I’ve gotten quite a few inquiries about how to re-program the HackMe Rockit once you get it. It’s not difficult. Figuring out how to change the code to get it to do what you’d like is a far larger challenge. But, I’ll tell you how I do it and mention some available programmers.
The HackMe Rockit has headers, or pins, to which you connect a programmer. The Rockit uses the AVR In-System Programming pins. I’ve provided JTAG, an older programming protocol, as an option, but it uses more pins, which makes it less usable on a built design that is using those pins for other purposes. The image above shows what the cable looks like. You don’t have to worry about what each pin is doing to use it. Basically, you’ll plug this in and, using software that comes with your programmer, or which you download, like WinAVR, tell it to program it. It happens like magic and everything can change.
What I use: Atmel STK-600
I use the Atmel STK-600. This board is more than a programmer. It’s a development board. You can put your microcontroller in a fixture. The fixture makes connections between all the pins and the headers so you can connect it to your breadboard. I used this heavily in the early days of development before I designed a pcb. Now, I use it as a programmer exclusively. When I get to the end and start to ship these things, I’ll use it to program the microcontrollers that ship with the kit. This is overkill for the average Rockit reprogrammer. It’s big and bulky and needs a wall-wart to do anything useful. If you do really want to make your own things from scratch though, it’s pretty nifty. It has provisions for spending even more money and getting an in-circuit emulator so you can debug your programs while they run.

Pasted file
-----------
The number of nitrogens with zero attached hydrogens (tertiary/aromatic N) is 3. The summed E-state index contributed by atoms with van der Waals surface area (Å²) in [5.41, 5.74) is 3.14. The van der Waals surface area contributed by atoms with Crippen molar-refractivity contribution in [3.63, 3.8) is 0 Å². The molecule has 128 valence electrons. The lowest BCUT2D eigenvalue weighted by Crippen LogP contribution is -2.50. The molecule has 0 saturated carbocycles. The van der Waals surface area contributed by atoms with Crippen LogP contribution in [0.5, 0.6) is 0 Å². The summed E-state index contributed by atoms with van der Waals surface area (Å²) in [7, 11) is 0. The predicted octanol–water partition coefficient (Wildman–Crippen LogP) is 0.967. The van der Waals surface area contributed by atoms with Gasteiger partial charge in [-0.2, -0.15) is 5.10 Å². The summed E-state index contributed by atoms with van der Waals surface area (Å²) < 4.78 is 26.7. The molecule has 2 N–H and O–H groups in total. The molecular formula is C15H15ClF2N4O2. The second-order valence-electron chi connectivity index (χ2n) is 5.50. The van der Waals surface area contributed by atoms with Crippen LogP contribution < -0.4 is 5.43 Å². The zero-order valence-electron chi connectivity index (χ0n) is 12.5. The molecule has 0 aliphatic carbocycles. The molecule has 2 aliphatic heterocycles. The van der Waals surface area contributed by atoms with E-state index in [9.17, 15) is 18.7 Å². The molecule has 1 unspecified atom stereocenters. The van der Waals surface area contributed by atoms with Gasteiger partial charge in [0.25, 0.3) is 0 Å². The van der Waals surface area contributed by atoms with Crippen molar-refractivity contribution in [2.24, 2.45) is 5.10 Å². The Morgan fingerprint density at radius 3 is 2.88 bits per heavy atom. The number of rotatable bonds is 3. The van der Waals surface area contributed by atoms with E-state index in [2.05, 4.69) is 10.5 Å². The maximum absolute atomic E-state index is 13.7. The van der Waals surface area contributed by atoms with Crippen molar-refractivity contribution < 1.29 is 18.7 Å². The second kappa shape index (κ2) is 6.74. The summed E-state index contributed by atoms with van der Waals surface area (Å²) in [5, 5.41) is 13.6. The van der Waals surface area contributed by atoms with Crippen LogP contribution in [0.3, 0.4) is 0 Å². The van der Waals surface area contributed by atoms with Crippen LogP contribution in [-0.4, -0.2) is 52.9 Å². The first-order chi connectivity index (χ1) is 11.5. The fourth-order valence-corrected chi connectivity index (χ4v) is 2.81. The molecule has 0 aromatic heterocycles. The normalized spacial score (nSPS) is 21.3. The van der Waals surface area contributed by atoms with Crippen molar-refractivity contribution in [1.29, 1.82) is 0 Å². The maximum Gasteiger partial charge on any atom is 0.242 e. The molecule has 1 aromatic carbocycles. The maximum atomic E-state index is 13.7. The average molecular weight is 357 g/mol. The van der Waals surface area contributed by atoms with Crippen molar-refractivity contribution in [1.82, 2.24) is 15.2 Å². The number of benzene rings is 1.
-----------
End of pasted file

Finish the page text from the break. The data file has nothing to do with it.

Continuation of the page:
I use AVR Studio to do my work, as I’ve mentioned before, but many people use AVRDude which is a free program for those opposed to Windows.
What should you use?
This little programmer looks like a sweet deal. (Disclaimer: I haven’t actually used it.) For $14.95, this does the fundamental programming that the honking STK-600 does, for less than 10% the cost. You can use it with AVRDude for all your Rockit programming needs. There are others like the USBTinyISP, the AVR Dragon, and the AVR ISP2. You can do some searching and reading to find the one that’s right for you. Rockit doesn’t care. It just wants you to rock it.